The first project to be run under the Buzz Club banner, the ‘Pollinator Abundance Network’ (or P.A.N.) uses pan traps to measure the presence and abundance of lots of different groups of pollinators nationwide.
There is widespread concern that bees and other pollinators are in decline, worldwide and within the UK, but efforts to conserve these vital invertebrates need to be targeted; we need to know which ones are declining most and fastest. To add to this information, PAN has been designed to bring together a network of volunteers from across the UK to take samples of their local pollinators, using pan-trapping over a period of 48 hours in the first few weeks of May, June, July and August.
The collected insects will then be sent to Sussex University for species identification, and allowing us to measure how abundant the different groups and species are. The project was first run in 2014, with 50+ participants taking part in the initial trial. The technique and the experience was well-received by our volunteers, and we found some interesting insects in the returned samples – so we are keen to run it again, at a larger scale, in 2017 and beyond!
Please note – although member fees go towards materials and the initial postage of project packs to members, we ask that participants are able to cover the postage back to the university at the end of the project (postage is expected to cost ~£2.80).
Full instructions are provided in the project kits, and extra copies of all documents can be downloaded from this page if you lose them or want additional ones.The P.A.N. project aims to sample the pollinators present in gardens across the UK, to get a better idea of what is living there. The experiment involves setting out pan traps in your garden for 48 hours, once a month in the summer (May, June, July and August), putting the samples in jars provided, and posting them back to us at the end of the project. We provide pans, jars, white vinegar (for preserving your samples) and instructions – you will just need to do the collecting, and post it all back at the end so we can ID everything here. We also send some identification guides and links to more comprehensive ones online, so you can have a go as well.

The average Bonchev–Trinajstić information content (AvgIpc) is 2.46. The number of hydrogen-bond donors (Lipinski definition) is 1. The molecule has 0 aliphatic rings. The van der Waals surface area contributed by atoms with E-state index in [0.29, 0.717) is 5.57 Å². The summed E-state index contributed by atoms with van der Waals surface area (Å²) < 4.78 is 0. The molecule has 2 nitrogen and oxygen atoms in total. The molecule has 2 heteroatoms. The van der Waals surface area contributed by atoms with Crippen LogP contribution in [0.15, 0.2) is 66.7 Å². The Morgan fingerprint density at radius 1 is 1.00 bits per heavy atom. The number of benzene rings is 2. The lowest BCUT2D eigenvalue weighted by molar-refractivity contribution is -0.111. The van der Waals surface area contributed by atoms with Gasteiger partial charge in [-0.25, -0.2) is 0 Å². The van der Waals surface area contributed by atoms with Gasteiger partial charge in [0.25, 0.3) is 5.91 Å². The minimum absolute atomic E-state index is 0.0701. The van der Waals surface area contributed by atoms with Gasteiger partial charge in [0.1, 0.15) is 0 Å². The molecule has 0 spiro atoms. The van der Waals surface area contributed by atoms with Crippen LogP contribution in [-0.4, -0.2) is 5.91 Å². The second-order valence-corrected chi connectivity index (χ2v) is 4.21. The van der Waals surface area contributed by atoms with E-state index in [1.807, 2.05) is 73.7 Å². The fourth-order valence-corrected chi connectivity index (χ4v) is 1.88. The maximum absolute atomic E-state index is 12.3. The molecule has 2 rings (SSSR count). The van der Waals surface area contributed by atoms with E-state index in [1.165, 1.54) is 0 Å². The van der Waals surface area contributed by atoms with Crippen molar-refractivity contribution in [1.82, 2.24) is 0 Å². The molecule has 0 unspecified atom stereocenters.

Full instructions are provided in the project kits, and extra copies of all documents can be downloaded from this page if you lose them or want additional ones.
Alternatively please download full instructions, below:
Pan-traps are brightly coloured bowls, full of soapy water. These superficially resemble flowers (because they are colourful), and attract foraging insects which fall into the water. As different insects are attracted to different colours of flowers, three traps are typically used per location: One blue, one yellow, one white. This should attract a range of insects. Traps are usually mounted on a post ~1m above the ground or on a garden table so they only catch flying insects, and not ground-based invertebrates that might walk in (this also helps reduce the number of slugs and other non-target creatures that might fall in).
In this way, the traps collect a sample of the insects that are flying during the period they are deployed, and the collected insects can be transferred into a preserving liquid so they can be kept long enough to identify. In the case of the PAN project traps, we use a white vinegar that will be supplied along with the traps.
Pan-trapping is a very useful and frequently-used tool for measuring species richness and abundance, and has been described as “most efficient, unbiased, and cost-effective method for sampling bee diversity” (Westphal et al. 2008), as it offers a technique that provides cheap, simple, repeatable measures of abundance of insect species (Lebuhn et al. 2012).
However, it should be noted that it is a ‘destructive’ technique (as the sampled insects are removed from the population). This approach is routinely used in scientific research and will not in itself have an impact on UK pollinator populations, as such small numbers of insects are involved (a single insecticide application to an arable field will kill many times more insects than this entire project, for example). We consider the projected benefits to threatened species that we can achieve by understanding pollinator population trends will outweigh this small loss.
Frequently Asked Questions
What happens if my pan-traps dry up?
My pan-traps have caught other insects (e.g. butterflies, beetles). Do I include them in my sample?
Do I need to put them anywhere particular in my garden?
Some smaller specimens got stuck in the muslin when I was trying to transfer them. Any tips?
I am not getting what I feel to be an accurate reflection of the pollinators in my garden in the pan-traps. Is there anything I can do?
Should I keep the location of the pan-trap the same over all four trials?